I’m refusing to let my son play football, and you should too – New York Post

8 months ago Comments Off on I’m refusing to let my son play football, and you should too – New York Post

Dean Zilbeman has played flag football for six years, but his mom, Dyan Hes, won’t let him graduate to the more dangerous tackle form of the sport.Photo: Zandy Mangold

Dean Zilbeman, a 12-year-old from Murray Hill who grew up worshiping the Seattle Seahawks and Russell Wilson, has always dreamed of playing football. “I really want to play tackle,” says the seventh-grader, who attends Avenues: The World School and is a six-year veteran of flag football who’s “addicted to the NFL.”

But his mom is playing hardball — putting the brakes on his lifelong cornerback ambitions by refusing to let him play in the tackle league next season.

“He begs and pleads — he hates me like death,” says Dean’s mom, Dyan Hes, who’s been warring with her son for the past year. It doesn’t help his case that Mom is also a pediatrician who sees firsthand the sports-related head injuries that can lead to severe problems down the road.

“I see too many patients with concussions. I think I’m extreme. I’m much more cautious than other parents because I’m a doctor and I see what happens,” says the 43-year-old founder of Gramercy Pediatrics.

Concussion rates have more than doubled among students participating in sports such as football, soccer and basketball between 1997 and 2007, according to the Southwest Athletic Trainers’ Association, an organization that promotes knowledge in the sports world.

“My biggest fear is that he will get a concussion, and it will interfere with his brain development, his studies and his enjoyment of other sports,” says Hes.

‘I see too many patients with concussions. I think I’m extreme. I’m much more cautious than other parents because I’m a doctor and I see what happens.’

 – Dyan Hes on why she doesn’t want her son, Dean Zilbeman, to play football

With the stream of grim stories related to brain injury, concussions and CTE (chronic traumatic encephalopathy) — a condition that results from head injuries and concussions — linked to the NFL and other contact sports including ice hockey and wrestling, vigilant NYC parents are forbidding their kids from participating in such sports.

According to a 2015 study from the National Federation of State High School Associations, there’s been a 2.4 percent dip in male high school football participation over the past five years. And football participation for 5- to 15-year-olds in tackle football dropped 10 percent from 2010 through 2012, according to Pop Warner, the country’s biggest youth football program. A spokesman says the numbers have since remained flat.

About half of Dean’s 50 or so fellow flag players won’t be moving on to tackle league due to parents’ fear of concussions and, worse, CTE, a disease brought to the forefront in the recent Will Smith movie “Concussion” and associated with the high-profile deaths of Giants wide receiver Frank Gifford, longtime Oakland Raiders quarterback Ken Stabler and NHL defenseman Steve Montador, among others.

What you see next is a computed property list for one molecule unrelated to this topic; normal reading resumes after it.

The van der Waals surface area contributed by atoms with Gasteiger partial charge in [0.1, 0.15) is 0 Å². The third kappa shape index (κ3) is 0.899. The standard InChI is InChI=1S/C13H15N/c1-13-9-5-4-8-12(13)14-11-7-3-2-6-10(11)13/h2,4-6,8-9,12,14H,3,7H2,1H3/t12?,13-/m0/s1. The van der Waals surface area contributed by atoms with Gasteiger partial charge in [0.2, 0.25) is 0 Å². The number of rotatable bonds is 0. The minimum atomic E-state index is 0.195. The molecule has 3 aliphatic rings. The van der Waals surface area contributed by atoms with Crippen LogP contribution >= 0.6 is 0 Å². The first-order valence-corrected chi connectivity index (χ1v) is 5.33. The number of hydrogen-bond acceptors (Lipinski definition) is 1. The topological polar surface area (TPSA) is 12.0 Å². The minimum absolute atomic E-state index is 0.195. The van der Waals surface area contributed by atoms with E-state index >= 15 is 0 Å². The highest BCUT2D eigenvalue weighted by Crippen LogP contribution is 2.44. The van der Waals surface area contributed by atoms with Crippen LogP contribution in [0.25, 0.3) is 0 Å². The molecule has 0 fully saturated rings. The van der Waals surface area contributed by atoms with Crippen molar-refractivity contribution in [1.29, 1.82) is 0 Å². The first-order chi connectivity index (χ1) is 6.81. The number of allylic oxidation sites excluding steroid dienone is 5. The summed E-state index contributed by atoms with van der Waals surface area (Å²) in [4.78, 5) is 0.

“A lot of my friends’ parents are making them quit,” says Dean, who suffered a knee injury this past season that briefly put him out of commission. “If you [can] get hurt in flag, I can’t imagine tackle.”

According to studies, long-term effects of CTE can include dementia, psychosis and schizophrenia. “The brain degeneration is associated with memory loss, confusion, impaired judgment, impulse control problems, aggression, depression and, eventually, progressive dementia,” says the Boston University CTE Center.

Right now CTE can only be diagnosed posthumously, though researchers hope to develop scans that can reveal early signs — and test whether someone like O.J. Simpson is afflicted with it.

“O.J. Simpson is more likely than not to suffer from CTE,” says Bennet Omalu, the doctor who inspired the Smith film and first linked CTE and the NFL in 2005. “I would bet my medical license on it.”

Some suspect that O.J. Simpson suffers from CTE.Photo: Daniel Gluskoter/Getty Images

Hes recalls a mom from the youth football league being concerned about her own son and telling her: “As it’s getting rougher and rougher, my son is trying to play positions where he won’t get tackled.”

“It’s not just me [being] a nervous Jewish mama,” she adds.

But some say rising concussion rates are a reflection of increased paranoia.

“It’s not higher incidence of concussion — it’s parents more likely to bring their kid to the ER,” says Barry Kosofsky, chief of pediatric neurology at Weill Cornell, and head of the concussion clinic whose volume, he says, has been on the rise.

He attributes the recent concern to misinformation about the nature of head trauma, concussions and CTE, noting that most first-time concussion victims are expected to fully recover within a couple of weeks. Still, he has advised parents to pull their kids from football in the past, including one “17- or 18-year-old” who had sustained significant brain injury with lingering symptoms.

Despite being benched, Dean is trying to look on the bright side: “I still want to be a football agent — the guy who gets them contracts with Rolex. Still doing what I love, but not actually in the NFL.”

CTE’s casualties

From left: Steve Montador, Ken Stabler and Frank GiffordPhoto: Getty Images; AP

Ken Stabler: Nicknamed “The Snake,” the former Oakland Raiders quarterback died in July 2015 at age 69 and was diagnosed with Stage 3 CTE.

Steve Montador: The NHL defenseman arranged to have his brain studied in autopsy. He was found dead in his home in 2015 at 35.

Frank Gifford: In November, Gifford’s family donated the 84-year-old commentator’s brain to be studied for medical research.